We provide laboratory services to a range of healthcare providers. A “payor” is the party who pays for the tests while the “client” is the party that refers the tests to us. An organization that has a contract with us, such as a clinic or governmental agency, may be both a payor and a client. Some states, such as New York and New Jersey, prohibit us from billing physician clients.  During fiscal year 2014, no single client accounted for more than 10% of our net revenues.

 

The following table reflects our estimate of the breakdown of net revenue by type of payor for the fiscal years ended October 31, 2012, 2013, and 2014.

 

 

 

Fiscal Year Ended October 31,

 

 

 

2014

 

2013

 

2012

 

 

 

 

 

 

 

 

 

Direct Patient Billing

 

2

%

2

%

2

%

Commercial Insurance

 

69

%

64

%

62

%

Professional Billing

 

12

%

16

%

17

%

Medicare

 

16

%

17

%

18

%

Medicaid

 

1

%

1

%

1

%

 

 

100

%

100

%

100

%

 

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Physicians who order clinical tests for their patients represent one of the primary sources of our testing volume. Fees invoiced to patients and third parties are based on our fee schedule, which may be subject to limitations imposed by third-party payors. Fees invoiced to federal health care programs such as Medicare and Medicaid, are based on fee schedules set by applicable governmental authorities, such as the Center for Medicare and Medicaid Services (“CMS”).

 

We provide laboratory services to governmental agencies and large employer groups. We believe that we are the largest provider of  laboratory testing services to correctional facilities in the United States. All of these clients are charged on a contractual basis.

 

Billing

 

Billing for laboratory services is extremely complicated. We must bill various payors, such as patients, the Medicare program and state Medicaid programs, insurance companies and employer groups, all of which have different billing requirements. Compliance with applicable laws and regulations as well as internal compliance procedures adds complexity to this process.

 

Our bad debt expense is not the result of credit-related issues, as is the case in most industries. Our bad debt expense is due primarily to missing or incorrect demographic and billing information on our requisitions.  We depend on the healthcare provider to supply us with this information. We perform the tests and report the test results as requested on the requisition regardless of whether the demographic and billing information is correct or even missing altogether. We then attempt to obtain missing and to correct incorrect information. This adds to the complexity, slows the invoicing process and generally increases the aging of our accounts receivable. In addition, we perform all tests requested by the healthcare provider even though all of the tests ordered by the healthcare provider may not be reimbursed by the payor; it is our obligation to provide all tests requested by the healthcare provider. When all issues are not resolved in a timely manner, the item is written-off to bad debt expense through the allowance for doubtful accounts. Other items such as pricing differences and payor disputes also complicate billing. Adjustments to receivables as a result of these types of matters are accounted for as revenue adjustments and are not written-off to bad debt expense.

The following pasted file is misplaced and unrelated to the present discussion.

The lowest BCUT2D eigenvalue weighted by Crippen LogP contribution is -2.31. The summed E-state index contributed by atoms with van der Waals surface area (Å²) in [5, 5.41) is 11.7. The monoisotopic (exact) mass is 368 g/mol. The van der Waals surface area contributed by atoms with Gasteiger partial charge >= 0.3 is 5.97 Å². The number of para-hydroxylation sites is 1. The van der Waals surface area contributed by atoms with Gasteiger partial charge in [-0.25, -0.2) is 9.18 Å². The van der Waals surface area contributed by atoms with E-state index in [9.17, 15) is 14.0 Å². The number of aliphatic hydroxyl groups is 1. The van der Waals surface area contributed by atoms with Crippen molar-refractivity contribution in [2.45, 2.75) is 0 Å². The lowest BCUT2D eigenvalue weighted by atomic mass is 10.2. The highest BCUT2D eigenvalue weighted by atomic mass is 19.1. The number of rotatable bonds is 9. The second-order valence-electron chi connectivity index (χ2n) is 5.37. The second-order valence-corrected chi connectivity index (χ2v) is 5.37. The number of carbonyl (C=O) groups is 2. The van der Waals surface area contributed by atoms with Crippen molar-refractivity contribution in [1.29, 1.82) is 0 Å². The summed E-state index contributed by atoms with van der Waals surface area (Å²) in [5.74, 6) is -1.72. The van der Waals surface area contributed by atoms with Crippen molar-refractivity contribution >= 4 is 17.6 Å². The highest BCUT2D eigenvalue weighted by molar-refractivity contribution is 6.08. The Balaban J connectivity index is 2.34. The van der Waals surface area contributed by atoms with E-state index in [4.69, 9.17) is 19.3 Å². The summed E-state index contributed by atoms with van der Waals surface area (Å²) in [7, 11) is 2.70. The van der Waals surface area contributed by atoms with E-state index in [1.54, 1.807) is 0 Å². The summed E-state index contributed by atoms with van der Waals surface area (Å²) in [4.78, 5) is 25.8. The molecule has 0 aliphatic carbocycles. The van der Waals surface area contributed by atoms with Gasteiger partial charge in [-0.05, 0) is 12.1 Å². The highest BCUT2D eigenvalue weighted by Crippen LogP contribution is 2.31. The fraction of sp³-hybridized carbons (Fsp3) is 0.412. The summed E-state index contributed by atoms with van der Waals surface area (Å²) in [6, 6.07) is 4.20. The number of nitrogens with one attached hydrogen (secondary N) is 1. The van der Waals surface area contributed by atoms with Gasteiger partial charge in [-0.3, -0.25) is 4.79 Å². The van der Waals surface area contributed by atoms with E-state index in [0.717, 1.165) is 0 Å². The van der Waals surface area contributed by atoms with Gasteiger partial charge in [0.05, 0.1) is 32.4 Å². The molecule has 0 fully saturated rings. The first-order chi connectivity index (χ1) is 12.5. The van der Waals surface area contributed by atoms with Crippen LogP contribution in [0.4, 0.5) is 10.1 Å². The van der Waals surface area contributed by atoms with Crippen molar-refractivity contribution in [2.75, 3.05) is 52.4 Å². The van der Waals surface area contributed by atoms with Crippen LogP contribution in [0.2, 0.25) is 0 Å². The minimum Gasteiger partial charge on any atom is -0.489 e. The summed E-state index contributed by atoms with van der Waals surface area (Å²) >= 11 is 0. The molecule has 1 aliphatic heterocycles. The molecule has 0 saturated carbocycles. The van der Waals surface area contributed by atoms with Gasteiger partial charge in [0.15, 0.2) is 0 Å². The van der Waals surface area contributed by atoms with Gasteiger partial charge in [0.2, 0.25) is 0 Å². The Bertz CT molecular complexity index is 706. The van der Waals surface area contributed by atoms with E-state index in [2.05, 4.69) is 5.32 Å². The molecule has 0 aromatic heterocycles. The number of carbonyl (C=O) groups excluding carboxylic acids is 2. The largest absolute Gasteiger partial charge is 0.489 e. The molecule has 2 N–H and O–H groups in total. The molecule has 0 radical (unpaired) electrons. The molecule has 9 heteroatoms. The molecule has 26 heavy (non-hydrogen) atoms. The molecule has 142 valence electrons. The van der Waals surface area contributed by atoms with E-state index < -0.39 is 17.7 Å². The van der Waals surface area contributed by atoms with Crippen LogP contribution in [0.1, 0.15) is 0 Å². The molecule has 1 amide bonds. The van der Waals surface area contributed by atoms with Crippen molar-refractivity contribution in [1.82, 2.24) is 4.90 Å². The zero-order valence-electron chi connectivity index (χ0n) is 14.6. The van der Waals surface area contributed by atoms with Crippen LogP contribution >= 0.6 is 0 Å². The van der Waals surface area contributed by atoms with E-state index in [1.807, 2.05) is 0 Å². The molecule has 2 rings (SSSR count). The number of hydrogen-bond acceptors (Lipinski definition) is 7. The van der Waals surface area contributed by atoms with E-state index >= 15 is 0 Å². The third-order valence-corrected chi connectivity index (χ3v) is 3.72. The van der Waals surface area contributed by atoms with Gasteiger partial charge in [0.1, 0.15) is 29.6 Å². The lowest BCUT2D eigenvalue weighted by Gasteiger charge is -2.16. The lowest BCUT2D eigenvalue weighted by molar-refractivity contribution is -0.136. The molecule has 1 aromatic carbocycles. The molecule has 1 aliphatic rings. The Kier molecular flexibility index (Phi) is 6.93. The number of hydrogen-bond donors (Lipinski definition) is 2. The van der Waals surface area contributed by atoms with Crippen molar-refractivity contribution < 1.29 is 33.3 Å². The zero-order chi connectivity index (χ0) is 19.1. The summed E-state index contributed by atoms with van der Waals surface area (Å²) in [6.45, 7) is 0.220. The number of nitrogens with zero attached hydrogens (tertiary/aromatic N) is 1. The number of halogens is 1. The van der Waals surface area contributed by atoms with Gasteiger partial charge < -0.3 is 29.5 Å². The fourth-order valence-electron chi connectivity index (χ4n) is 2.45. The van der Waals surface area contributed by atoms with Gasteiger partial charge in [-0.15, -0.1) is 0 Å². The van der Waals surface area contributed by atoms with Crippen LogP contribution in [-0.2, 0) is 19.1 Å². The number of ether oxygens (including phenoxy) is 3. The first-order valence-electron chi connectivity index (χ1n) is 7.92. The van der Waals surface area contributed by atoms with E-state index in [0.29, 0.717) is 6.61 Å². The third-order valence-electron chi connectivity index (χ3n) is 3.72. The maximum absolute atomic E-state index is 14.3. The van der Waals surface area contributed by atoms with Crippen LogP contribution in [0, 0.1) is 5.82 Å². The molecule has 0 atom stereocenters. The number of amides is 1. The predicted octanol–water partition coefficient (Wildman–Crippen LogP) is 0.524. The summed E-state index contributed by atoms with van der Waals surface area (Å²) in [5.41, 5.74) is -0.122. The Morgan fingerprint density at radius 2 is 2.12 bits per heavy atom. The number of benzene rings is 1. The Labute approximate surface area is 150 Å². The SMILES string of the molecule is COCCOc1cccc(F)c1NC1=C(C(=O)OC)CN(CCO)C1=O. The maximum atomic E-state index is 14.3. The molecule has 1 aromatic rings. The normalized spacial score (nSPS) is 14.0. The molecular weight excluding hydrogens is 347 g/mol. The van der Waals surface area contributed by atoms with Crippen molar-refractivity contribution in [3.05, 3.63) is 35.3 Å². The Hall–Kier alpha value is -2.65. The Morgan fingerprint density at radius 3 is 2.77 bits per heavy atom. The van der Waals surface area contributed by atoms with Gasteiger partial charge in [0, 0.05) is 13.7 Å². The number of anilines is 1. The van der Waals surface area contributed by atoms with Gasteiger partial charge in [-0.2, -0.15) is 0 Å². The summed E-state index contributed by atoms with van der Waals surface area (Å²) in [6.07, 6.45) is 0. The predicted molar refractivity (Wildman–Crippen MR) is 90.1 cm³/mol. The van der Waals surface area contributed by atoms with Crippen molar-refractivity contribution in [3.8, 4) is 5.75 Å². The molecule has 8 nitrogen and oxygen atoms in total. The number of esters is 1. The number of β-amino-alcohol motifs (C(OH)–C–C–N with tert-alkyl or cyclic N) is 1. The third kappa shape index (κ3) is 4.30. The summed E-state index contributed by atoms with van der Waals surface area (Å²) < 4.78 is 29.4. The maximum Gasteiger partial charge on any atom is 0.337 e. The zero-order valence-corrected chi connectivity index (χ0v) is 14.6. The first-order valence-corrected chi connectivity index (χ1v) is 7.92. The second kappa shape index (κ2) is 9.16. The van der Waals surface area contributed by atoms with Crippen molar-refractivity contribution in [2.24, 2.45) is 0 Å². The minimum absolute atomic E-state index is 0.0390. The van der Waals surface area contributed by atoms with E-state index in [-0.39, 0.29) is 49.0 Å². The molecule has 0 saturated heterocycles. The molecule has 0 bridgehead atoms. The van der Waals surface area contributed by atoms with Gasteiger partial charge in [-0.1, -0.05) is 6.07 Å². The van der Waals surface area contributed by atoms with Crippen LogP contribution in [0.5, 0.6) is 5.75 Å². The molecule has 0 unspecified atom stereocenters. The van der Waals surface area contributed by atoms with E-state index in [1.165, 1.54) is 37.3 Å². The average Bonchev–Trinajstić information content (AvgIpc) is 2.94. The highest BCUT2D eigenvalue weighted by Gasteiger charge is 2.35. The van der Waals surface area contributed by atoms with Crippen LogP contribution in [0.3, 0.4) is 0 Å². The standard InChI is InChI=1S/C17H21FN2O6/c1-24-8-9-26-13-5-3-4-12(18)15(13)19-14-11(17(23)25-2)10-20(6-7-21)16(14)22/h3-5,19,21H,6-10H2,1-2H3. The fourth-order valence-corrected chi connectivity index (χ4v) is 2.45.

Sales and Marketing

 

We employ full and part-time sales and marketing representatives. With nearly 400 managers and sales and service representatives working for us, we have groups dedicated to the regional markets in larger metropolitan areas across New York, New Jersey, Maryland, Pennsylvania, Delaware, Washington DC, Florida, California, Texas, Illinois and Massachusetts in the areas of oncology, the women’s health, the genetic testing, the correctional health, institutional and national accounts.

 

All of our sales and marketing personnel operate in a dual capacity, as both marketing and client support representatives. This ensures that all of our salespersons are intimately involved with the client. We believe that this is extremely helpful in client retention, since it provides a strong connection between our clients and us.

 

Client Service Coordinators

 

We utilize the services of full and part-time client service coordinators at our Elmwood Park, Clarksburg and Gaithersburg facilities, all of whom are trained in medical and laboratory terminology. This staff is used as an interface with physicians and nurses and supplements the client support provided by our sales force. They also report highly abnormal and life threatening results to the ordering physician via telephone in order to assist speedy medical resolution of patient problems.

 

Logistical Support

 

We employ full and part-time couriers. Our couriers pick up patient specimens from and deliver printed reports to physician offices, nursing homes, clinics and correctional facilities.

 

Competition